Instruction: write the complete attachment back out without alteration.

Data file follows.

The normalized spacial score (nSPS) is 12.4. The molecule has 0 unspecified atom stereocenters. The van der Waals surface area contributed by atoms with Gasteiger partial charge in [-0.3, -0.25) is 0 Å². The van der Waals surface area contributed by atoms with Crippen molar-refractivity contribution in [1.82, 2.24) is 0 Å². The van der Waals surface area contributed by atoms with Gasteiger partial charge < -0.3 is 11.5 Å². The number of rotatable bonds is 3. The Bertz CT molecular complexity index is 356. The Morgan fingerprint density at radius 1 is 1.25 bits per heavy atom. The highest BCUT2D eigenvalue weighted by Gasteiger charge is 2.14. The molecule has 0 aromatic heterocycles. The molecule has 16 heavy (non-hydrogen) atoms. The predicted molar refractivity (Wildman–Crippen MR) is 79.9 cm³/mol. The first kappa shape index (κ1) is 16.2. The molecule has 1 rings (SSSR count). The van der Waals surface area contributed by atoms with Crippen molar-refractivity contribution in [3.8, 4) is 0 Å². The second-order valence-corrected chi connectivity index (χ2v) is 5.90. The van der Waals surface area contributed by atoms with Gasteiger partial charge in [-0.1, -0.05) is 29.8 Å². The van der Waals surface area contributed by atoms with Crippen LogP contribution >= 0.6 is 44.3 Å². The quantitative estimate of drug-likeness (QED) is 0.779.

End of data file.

The normalized spacial score (nSPS) is 12.4. The molecule has 0 unspecified atom stereocenters. The van der Waals surface area contributed by atoms with Gasteiger partial charge in [-0.3, -0.25) is 0 Å². The van der Waals surface area contributed by atoms with Crippen molar-refractivity contribution in [1.82, 2.24) is 0 Å². The van der Waals surface area contributed by atoms with Gasteiger partial charge < -0.3 is 11.5 Å². The number of rotatable bonds is 3. The Bertz CT molecular complexity index is 356. The Morgan fingerprint density at radius 1 is 1.25 bits per heavy atom. The highest BCUT2D eigenvalue weighted by Gasteiger charge is 2.14. The molecule has 0 aromatic heterocycles. The molecule has 16 heavy (non-hydrogen) atoms. The predicted molar refractivity (Wildman–Crippen MR) is 79.9 cm³/mol. The first kappa shape index (κ1) is 16.2. The molecule has 1 rings (SSSR count). The van der Waals surface area contributed by atoms with Crippen molar-refractivity contribution in [3.8, 4) is 0 Å². The second-order valence-corrected chi connectivity index (χ2v) is 5.90. The van der Waals surface area contributed by atoms with Gasteiger partial charge in [-0.1, -0.05) is 29.8 Å². The van der Waals surface area contributed by atoms with Crippen LogP contribution >= 0.6 is 44.3 Å². The quantitative estimate of drug-likeness (QED) is 0.779.